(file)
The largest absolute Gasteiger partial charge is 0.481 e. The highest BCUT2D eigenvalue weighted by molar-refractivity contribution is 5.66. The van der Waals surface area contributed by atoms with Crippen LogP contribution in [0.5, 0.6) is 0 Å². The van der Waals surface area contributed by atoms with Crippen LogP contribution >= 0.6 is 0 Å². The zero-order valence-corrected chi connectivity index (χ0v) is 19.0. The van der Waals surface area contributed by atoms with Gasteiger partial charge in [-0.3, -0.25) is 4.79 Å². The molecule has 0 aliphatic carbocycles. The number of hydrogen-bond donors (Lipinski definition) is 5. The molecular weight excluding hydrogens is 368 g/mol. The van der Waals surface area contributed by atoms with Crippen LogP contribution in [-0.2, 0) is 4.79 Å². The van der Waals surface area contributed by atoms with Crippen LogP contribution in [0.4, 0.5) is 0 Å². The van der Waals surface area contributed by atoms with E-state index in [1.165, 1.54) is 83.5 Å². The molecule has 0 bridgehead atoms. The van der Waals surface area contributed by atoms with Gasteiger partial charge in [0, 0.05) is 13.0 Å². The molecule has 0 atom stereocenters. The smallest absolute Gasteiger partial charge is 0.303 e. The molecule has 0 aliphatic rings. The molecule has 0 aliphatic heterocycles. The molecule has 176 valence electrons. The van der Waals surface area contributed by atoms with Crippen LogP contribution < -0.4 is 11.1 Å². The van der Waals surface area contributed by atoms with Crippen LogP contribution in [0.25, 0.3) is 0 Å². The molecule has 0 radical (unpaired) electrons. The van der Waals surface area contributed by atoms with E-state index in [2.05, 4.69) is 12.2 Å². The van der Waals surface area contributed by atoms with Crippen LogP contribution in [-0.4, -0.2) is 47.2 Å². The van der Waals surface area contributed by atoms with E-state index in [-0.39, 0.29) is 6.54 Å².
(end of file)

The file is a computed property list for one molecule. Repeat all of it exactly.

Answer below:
The largest absolute Gasteiger partial charge is 0.481 e. The highest BCUT2D eigenvalue weighted by molar-refractivity contribution is 5.66. The van der Waals surface area contributed by atoms with Crippen LogP contribution in [0.5, 0.6) is 0 Å². The van der Waals surface area contributed by atoms with Crippen LogP contribution >= 0.6 is 0 Å². The zero-order valence-corrected chi connectivity index (χ0v) is 19.0. The van der Waals surface area contributed by atoms with Gasteiger partial charge in [-0.3, -0.25) is 4.79 Å². The molecule has 0 aliphatic carbocycles. The number of hydrogen-bond donors (Lipinski definition) is 5. The molecular weight excluding hydrogens is 368 g/mol. The van der Waals surface area contributed by atoms with Crippen LogP contribution in [-0.2, 0) is 4.79 Å². The van der Waals surface area contributed by atoms with Crippen LogP contribution in [0.4, 0.5) is 0 Å². The van der Waals surface area contributed by atoms with E-state index in [1.165, 1.54) is 83.5 Å². The molecule has 0 bridgehead atoms. The van der Waals surface area contributed by atoms with Gasteiger partial charge in [0, 0.05) is 13.0 Å². The molecule has 0 atom stereocenters. The smallest absolute Gasteiger partial charge is 0.303 e. The molecule has 0 aliphatic rings. The molecule has 0 aliphatic heterocycles. The molecule has 176 valence electrons. The van der Waals surface area contributed by atoms with Crippen LogP contribution < -0.4 is 11.1 Å². The van der Waals surface area contributed by atoms with Crippen LogP contribution in [0.25, 0.3) is 0 Å². The molecule has 0 radical (unpaired) electrons. The van der Waals surface area contributed by atoms with E-state index in [2.05, 4.69) is 12.2 Å². The van der Waals surface area contributed by atoms with Crippen LogP contribution in [-0.4, -0.2) is 47.2 Å². The van der Waals surface area contributed by atoms with E-state index in [-0.39, 0.29) is 6.54 Å².